No 2008 redux: containing the Credit Suisse chaos
Before it was Main Street, now it’s Switzerland’s Paradeplatz. We are dealing with a crisis of confidence, not a debt crisis. For now, the forced sale of Credit Suisse has calmed the markets.
UBS Group AG’s government-brokered takeover of its embattled rival, Credit Suisse Group AG, along with coordinated action by the developed countries’ central banks to boost emergency funding, have, in our view, re-established confidence in the global financial system.
It likely averted the tail risk of a full-blown contagion.
We believe that the collapse of Silicon Valley Bank and Signature Bank last week were idiosyncratic rather than systemic stress events. Mismanagement of market and liquidity risk is likely to blame. However, the spillover to Credit Suisse, a 167-year-old financial institution that’s been designated as one of the world’s 30 systemically important banks, is a different story altogether.
The risk of contagion and the ensuing market meltdown would be very real if Credit Suisse were to fail, echoing the collapse of Lehman Brothers in 2008, which marked the beginning of the global financial crisis (GFC).
To be clear, the economic fundamentals of 2023 are starkly different from 2008. The world’s largest banks are more resilient due to bigger capital buffers, US business and household balance sheets are healthier, and the US is not (yet) in a recession the way it was on the eve of the GFC, thanks to the boom-bust US housing market.
We don’t have a debt crisis, the textbook cause of financial disasters, but instead a crisis of confidence in the most vulnerable financial institutions. That’s how Credit Suisse came into the picture.
Why Credit Suisse?
Credit Suisse had CHF 100 billion of capital and hence met the liquidity requirements of a systemically important bank. However, even prior to the collapse of the US regional banks, Credit Suisse was already under a lot of market and regulatory scrutiny thanks to years of losses and high-profile missteps, ranging from high-risk exposures (e.g., the Archegos Fund failure) to cocaine-related money laundering.
The tipping point came on March 15, when Credit Suisse’s largest shareholder, Saudi National Bank, said that it would “absolutely” not increase its investment in the bank. The emergency USD 54-billion lifeline from the Swiss National Bank the following day wasn’t large enough to stem the deposit outflow and panic selling. The Swiss government, with its banking sector teetering on the precipice, had to intervene drastically.
The government-brokered sale of Credit Suisse to UBS involved USD 3.3 billion worth of shares, which worked out to only 0.07x of the bank’s estimated full-year 2022 tangible book value, and various government safety nets that included a CHF 100-billion liquidity line from the Swiss National Bank and a CHF 9-billion guarantee for potential losses on some Credit Suisse assets. Importantly, the sale was engineered in such a way that regular shareholder approval on both sides wasn’t required.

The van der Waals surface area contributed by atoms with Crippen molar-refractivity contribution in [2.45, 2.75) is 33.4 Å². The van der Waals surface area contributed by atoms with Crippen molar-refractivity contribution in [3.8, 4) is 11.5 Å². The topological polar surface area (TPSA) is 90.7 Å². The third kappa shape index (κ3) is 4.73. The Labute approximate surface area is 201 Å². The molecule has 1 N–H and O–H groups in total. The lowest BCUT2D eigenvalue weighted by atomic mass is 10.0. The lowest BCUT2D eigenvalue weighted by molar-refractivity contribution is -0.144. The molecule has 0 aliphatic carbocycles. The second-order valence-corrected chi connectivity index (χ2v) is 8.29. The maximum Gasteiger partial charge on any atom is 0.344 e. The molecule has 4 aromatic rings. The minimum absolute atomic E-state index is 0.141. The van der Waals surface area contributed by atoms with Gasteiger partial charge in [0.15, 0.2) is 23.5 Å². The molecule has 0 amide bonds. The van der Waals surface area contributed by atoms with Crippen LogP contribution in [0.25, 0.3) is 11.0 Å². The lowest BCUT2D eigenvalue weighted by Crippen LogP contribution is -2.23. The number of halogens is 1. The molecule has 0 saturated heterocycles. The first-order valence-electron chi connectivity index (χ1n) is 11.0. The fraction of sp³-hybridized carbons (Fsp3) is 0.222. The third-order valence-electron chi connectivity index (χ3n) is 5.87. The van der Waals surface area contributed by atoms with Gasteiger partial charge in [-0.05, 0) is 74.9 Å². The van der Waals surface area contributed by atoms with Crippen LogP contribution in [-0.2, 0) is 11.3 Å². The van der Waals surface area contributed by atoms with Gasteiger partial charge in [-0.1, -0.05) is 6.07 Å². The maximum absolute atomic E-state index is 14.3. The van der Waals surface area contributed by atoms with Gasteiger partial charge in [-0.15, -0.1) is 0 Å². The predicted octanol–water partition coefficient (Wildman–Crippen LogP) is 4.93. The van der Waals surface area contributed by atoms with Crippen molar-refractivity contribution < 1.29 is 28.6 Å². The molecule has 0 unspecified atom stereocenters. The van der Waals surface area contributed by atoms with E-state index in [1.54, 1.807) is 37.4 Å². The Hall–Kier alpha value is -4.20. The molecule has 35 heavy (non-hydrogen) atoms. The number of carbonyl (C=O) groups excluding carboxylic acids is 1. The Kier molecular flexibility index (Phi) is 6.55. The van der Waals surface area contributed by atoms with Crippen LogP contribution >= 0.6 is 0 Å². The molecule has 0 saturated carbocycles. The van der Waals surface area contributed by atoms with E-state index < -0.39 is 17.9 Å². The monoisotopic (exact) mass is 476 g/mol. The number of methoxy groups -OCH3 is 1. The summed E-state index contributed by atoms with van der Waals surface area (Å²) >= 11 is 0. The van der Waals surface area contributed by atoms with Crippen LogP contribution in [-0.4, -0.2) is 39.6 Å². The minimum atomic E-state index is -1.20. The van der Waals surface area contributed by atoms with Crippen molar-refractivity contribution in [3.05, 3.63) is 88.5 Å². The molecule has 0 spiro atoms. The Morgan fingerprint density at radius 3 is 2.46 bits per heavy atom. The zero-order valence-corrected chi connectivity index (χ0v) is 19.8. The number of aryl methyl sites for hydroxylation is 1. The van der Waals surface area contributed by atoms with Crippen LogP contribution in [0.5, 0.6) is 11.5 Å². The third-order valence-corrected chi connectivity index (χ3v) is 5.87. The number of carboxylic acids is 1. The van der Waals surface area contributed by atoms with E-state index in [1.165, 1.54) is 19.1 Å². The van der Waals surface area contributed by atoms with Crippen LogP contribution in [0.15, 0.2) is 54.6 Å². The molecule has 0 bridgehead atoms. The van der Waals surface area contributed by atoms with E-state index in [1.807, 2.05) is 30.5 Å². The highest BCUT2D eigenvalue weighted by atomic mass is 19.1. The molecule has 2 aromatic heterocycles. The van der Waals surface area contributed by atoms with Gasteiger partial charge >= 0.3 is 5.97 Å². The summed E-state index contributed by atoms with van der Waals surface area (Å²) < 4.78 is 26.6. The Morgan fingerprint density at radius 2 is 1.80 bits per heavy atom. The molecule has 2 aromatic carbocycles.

The sale also included the complete write-off of USD 17.3 billion worth of Credit Suisse Additional Tier 1 (AT1) bonds, a condition set by the Swiss Financial Market Supervisory Authority to preserve the merged bank’s capital ratios. This likely helped consummate the deal for UBS, which reportedly offered an initial buyout price of at most USD 1 billion against a market cap of USD 8 billion before the weekend.
AT1 bonds are also known as “contingent convertibles” or “CoCo” bonds. They are a form of junior debt that counts towards the banks’ regulatory capital. AT1s are the riskiest and hence highest-yielding instruments, which were designed to transfer risks to investors and away from taxpayers if the issuing bank had trouble. These bonds can be converted into equity or written down when a lender’s capital buffers are eroded beyond a certain threshold.
Calming the markets
The forced sale of Credit Suisse has, for now, calmed markets, but we believe we’re not quite out of the woods yet. We expect volatility to remain elevated near-term as this “mini-crisis” could still lead to other mishaps, including a possible fallout in the AT1 market and more unrealized mark-to-market losses as the US Fed continues to fight inflation with more rate hikes.
Definitely, it’s not a good time to take any outsized bets on higher beta risk assets. It’s better to stay defensive.
RUBEN ZAMORA is First Vice-President and Head of Institutional Investors Coverage Division, Financial Markets Sector, at Metrobank, which manages the bank’s relationships with Non-Bank Financial Institutions, including government financial institutions, insurance companies, and asset managers. He is also the bank’s Financial Markets Strategist, focusing on fixed income and rates advisory for our high-net-worth individuals and institutional clients. He holds a Master’s in Business Administration from the University of Chicago Graduate School of Business. He is also an avid traveler and golfer.